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Monday, 6 August 2012

Samsung Galaxy Ace 2 Review on Design, Specs and Connectivity

abu sittik | 04:09 |



Key Features

  • 3.8in 480 x 800 pixel screen
  • Dual-core 800 MHz processor
  • Android 2.3 Gingerbread OS
  • 5MP camera with 720p video
  • microSD slot

Samsung Galaxy Ace 2 - Design, Specs and Connectivity

The Samsung Galaxy series has become the shining star in the Android smartphone firmament. And while the Samsung Galaxy S3 may have stolen all the attention so far this year, there are plenty of cheaper options in the series, too. The Samsung Galaxy Ace 2 costs around £240 without a contract, and sheds some of the budget burdens of its predecessor.

Design and Specs - What's new?
The Samsung Galaxy Ace 2 is aimed at the same sort of audience as the original Ace - those not quite willing to pay top dollar but who want a phone that doesn't miss out any major features. However, its specs have been given a big bump-up since last year's model.
Samsung Galaxy Ace 2 16
The screen is bigger, has been graced with more pixels, and the phone's engine room works a lot harder. With an 800MHz processor and a weeny 278MB of RAM, the first Ace was a bit of a wimp. But armed with 768MB of RAM and a dual-core 800MHz chip, this is something else.

The inoffensive black design is very familiar, though. It's not out to make a statement or get people drooling, but it won't attract derision either. The front of the Samsung Galaxy Ace 2 is topped with toughened glass and its rear by a textured black plastic battery cover. Some of the hallmarks of a "lower cost" phone are clear here. There's no grace to the seams that run around its sides, it's not super-slim at 10.5mm and - the dead giveaway - the camera housing arrangement on the rear looks particularly perfunctory.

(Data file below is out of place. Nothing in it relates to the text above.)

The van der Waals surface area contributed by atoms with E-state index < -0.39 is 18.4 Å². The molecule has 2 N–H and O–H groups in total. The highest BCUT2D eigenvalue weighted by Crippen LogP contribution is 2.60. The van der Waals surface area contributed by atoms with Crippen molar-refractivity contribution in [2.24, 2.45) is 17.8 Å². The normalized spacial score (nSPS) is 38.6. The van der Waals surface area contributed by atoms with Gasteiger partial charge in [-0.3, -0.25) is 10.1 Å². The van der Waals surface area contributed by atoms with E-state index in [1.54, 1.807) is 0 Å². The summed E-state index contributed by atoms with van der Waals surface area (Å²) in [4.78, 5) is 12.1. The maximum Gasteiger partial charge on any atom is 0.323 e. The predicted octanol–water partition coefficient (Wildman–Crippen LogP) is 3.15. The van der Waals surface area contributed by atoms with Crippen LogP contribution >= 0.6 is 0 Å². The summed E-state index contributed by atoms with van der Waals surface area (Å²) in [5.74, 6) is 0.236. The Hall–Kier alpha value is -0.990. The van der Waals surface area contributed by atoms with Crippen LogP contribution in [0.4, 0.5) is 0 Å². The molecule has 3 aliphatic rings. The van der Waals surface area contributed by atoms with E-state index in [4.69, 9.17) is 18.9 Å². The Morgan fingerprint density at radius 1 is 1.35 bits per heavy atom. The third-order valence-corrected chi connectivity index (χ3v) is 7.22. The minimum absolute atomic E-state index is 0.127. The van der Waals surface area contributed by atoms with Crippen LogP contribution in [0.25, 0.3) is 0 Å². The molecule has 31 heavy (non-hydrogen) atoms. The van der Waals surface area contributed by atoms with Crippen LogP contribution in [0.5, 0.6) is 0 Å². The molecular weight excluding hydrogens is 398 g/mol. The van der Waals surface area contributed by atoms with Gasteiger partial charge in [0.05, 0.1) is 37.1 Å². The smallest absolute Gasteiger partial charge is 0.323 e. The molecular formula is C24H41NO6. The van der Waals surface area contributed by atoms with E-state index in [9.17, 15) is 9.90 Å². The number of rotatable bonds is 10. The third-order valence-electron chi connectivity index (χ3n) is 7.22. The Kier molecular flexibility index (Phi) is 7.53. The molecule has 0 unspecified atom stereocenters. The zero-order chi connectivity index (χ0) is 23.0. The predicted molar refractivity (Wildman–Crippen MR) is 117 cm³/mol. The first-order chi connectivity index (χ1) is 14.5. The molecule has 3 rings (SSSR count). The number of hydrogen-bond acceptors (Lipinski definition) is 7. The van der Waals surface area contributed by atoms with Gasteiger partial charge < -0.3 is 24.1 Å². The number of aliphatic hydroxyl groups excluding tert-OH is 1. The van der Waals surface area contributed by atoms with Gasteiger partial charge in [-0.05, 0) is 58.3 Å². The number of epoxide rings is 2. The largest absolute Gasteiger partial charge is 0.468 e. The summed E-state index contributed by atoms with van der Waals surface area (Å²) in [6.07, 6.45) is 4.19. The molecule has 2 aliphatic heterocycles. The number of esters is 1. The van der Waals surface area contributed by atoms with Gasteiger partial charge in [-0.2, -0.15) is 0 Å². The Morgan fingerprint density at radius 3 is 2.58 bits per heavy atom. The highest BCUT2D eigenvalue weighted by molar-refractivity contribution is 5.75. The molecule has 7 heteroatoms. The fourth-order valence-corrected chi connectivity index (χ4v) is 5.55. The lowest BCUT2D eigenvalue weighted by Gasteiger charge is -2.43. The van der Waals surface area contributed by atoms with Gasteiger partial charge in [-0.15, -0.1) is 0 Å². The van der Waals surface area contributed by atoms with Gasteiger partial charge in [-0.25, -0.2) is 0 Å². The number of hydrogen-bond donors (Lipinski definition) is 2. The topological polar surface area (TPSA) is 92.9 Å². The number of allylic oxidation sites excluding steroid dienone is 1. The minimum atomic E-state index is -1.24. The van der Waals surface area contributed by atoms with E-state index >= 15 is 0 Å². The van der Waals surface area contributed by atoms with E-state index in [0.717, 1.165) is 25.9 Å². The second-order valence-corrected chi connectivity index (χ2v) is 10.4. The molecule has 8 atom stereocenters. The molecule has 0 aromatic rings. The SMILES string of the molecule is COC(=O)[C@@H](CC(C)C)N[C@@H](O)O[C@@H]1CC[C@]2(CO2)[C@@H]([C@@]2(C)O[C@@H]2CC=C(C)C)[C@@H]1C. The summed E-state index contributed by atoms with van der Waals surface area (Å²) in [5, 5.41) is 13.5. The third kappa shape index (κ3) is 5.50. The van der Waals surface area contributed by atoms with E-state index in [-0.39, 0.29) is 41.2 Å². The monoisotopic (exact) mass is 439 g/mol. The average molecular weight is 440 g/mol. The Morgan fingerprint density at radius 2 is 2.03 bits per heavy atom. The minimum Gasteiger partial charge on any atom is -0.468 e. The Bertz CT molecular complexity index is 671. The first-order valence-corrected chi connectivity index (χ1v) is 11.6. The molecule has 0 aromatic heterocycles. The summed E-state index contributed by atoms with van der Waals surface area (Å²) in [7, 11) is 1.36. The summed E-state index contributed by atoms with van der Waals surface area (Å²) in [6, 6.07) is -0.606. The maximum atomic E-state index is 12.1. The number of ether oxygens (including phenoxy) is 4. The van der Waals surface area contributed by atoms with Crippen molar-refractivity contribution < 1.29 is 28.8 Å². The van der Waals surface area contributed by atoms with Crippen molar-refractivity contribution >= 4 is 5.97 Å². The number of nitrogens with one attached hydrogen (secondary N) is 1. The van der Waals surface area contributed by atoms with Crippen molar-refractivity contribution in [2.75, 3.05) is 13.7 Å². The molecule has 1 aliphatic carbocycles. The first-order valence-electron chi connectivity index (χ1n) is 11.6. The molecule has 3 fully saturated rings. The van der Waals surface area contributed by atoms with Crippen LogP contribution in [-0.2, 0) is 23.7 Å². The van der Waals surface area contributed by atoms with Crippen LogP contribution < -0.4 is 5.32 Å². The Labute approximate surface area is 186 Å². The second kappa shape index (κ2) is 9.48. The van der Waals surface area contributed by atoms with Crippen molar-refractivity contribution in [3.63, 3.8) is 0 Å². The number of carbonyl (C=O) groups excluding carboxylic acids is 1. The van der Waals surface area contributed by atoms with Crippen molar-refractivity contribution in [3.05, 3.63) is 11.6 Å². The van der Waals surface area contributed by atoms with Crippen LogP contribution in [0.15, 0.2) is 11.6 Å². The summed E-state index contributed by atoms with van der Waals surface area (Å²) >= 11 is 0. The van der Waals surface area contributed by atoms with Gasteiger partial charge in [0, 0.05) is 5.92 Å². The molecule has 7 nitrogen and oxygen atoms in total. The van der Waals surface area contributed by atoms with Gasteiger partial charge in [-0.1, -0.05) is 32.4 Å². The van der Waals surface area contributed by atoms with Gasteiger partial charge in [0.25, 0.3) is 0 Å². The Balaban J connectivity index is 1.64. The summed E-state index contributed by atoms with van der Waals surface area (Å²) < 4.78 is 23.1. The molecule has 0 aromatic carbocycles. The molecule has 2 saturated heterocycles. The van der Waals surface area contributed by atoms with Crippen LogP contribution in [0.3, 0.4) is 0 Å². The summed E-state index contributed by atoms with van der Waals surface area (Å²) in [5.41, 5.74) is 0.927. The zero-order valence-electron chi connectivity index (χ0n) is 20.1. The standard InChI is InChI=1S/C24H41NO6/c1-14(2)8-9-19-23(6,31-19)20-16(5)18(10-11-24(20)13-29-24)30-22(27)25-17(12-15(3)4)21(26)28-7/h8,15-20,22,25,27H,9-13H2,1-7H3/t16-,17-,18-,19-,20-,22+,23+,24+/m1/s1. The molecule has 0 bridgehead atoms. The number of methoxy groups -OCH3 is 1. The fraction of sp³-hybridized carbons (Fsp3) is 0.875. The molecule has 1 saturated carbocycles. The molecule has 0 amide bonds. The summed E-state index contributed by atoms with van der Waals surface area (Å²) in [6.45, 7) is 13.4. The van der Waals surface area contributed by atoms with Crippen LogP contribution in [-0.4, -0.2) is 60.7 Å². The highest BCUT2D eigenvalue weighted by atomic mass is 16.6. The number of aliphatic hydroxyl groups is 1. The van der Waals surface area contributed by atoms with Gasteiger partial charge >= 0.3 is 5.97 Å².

Samsung Galaxy Ace 2 3
A lack of character may be no big problem at this price for many, but it is a little disappointing when the aluminium-bodied HTC One V made a better job of it recently. And the Sony Xperia U has a much more distinctive look, even if it too doesn't feel all that high-end in-hand.
Samsung Galaxy Ace 2 2
Hardware
Slightly drab and a little chunky, the Samsung Galaxy Ace 2 is no jaw-dropping beauty, but there are plenty of neat concessions to usability. The volume control and power buttons are placed on opposite sides, so you won't accidentally press the wrong one in blind use and the microSD is kept on the outside behind a plastic flap.
Samsung Galaxy Ace 2 4
Memory card hot-swapping is supported, so there's zero need to turn the phone off when changing memory cards. There's 4GB of internal memory to get you started, but a microSD is a must as only about 2GB is user-accessible.

Just below the screen are touch sensitive soft keys and a clicky select key similar in design to those of its Ace series brothers. The soft keys light up with a cool blue hue, but are visible when unlit too. And, thankfully, the select button has been made a little more squat than before - a little sleeker-looking than the dumpy rectangle of the previous model. The new design is much more Samsung Galaxy S3-like.Samsung Galaxy Ace 2 6

Connectivity
The most obvious missing on-body bit is a dedicated video output, but with Samsung's MHL-to-HDMI adapter you can output video directly (we're awaiting the final word on compatibility). On the wireless front, NFC is the one bit we miss. Samsung does make versions of the Galaxy Ace 2 with the wireless payments standard, but it isn't present in our review sample. Just about everything else is, though.

Wi-Fi, Bluetooth, GPS and HSPA mobile internet are all bog-standard in an Android phone, but Wi-Fi Direct and proper integrated DLNA support shouldn't be taken for granted quite so readily. Wi-Fi Direct lets the Galaxy Ace 2 transfer files to another compatible device without needing an actual internet access point. Samsung Galaxy Ace 2 13

For DLNA, Samsung provides AllShare. This is an app that lets you stream music, movies and photos to another Samsung AllShare device, such as a TV or Blu-ray player. It helps to soften the disappointment at not having a (now increasingly rare) HDMI video output

1 comment:

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